The tough task of bringing them home

IDENTIFYING the victims of the Bali Bombings was one of the most complicated post-disaster operations Australia has ever been involved in.

Tasmania Police Commander Tony Cerritelli was part of the Australian team that flew to Bali in the days after the 2002 bombings to help the investigation.

``It was catastrophic,'' Mr Cerritelli said.

``The damage that was caused, and the extent of the damage . . . it went beyond the bomb site.''

It took six months to identify all 202 victims, including 88 Australians.

Yesterday, Prime Minister Julia Gillard and former prime minister John Howard joined the family and friends of those killed at a memorial ceremony in Bali to mark the 10-year anniversary of the disaster.

Among those families were some who, 10 years earlier, sat down with Mr Cerritelli to list details of their loved one's appearance which might lead to their identification.

``We work for the family, we have got to work hard for them because we want to make sure they can farewell their family members,'' Mr Cerritelli said. ``We take care of them.''

Mr Cerritelli joined Tasmania Police in 1986 and qualified as a disaster victim identifier in 2000.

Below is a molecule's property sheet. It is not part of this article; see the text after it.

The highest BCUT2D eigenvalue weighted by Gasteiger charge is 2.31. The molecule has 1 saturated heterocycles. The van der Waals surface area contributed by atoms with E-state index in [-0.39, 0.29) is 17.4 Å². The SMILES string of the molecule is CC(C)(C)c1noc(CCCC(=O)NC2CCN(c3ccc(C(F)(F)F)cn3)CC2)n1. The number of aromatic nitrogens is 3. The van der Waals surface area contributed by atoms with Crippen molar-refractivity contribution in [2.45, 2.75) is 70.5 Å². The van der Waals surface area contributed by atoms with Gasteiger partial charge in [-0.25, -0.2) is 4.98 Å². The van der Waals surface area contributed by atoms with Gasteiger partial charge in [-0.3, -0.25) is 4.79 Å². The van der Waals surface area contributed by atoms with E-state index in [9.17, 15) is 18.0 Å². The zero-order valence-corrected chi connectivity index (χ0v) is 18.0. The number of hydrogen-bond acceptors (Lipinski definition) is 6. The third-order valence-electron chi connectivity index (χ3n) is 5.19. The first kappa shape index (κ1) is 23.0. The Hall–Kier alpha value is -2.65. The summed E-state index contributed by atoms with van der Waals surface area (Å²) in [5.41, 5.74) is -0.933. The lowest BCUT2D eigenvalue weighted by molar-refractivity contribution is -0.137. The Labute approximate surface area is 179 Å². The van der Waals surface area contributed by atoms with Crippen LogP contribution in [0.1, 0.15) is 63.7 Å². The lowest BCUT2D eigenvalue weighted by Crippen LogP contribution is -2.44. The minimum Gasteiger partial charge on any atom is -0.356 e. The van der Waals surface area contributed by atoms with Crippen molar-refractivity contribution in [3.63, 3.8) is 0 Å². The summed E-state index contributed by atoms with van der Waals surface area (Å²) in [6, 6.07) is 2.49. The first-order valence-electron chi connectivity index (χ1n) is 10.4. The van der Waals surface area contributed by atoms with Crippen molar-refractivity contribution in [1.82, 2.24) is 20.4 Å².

He is currently the deputy chairman of the Australasian Disaster Victim Identity Committee and will start a two-year term as chairman later this year.

Mr Cerritelli, who also helped identify victims of the 2004 Boxing Day tsunami, said the post-bombing operation was particularly complex because of the level of trauma involved and the fact that body recovery and identification was occurring alongside the crime scene investigation and the ongoing threat of a follow-up act of terrorism.

Police and specialists from 30 countries joined in the task.

``We had a very good working relationship with the Indonesians,'' he said.

``There's obviously a little bit of tension when you first move into a foreign area, but eventually they realise we are all there for the same reasons.''

Mr Cerritelli and other volunteers from Tasmania searched the bomb site, worked with families and helped piece together clues to make an identification.

Investigators relied heavily on DNA, dental records and fingerprints to confirm identity.

Any match was confirmed by a specialist and certified by an Indonesian Government board.

``It's a very methodical process, and it's done that way because we can't afford to make mistakes,'' Mr Cerritelli said.

`A mis-identification would just add another layer of grief.''

Some specialists were overcome by the trauma.

``I have seen it where a couple of our people fell over because the connection was made between the victims and the families,'' he said.

``As a general rule we try to keep staff separate between dealing with the victims and families on the same case, otherwise that emotional connection is made.''

But Mr Cerritelli said the thought of the victims kept investigators focused.

``These people are innocent people who have been the subject of a terrible event. The aim is to get them back home so the families can get on and grieve.''

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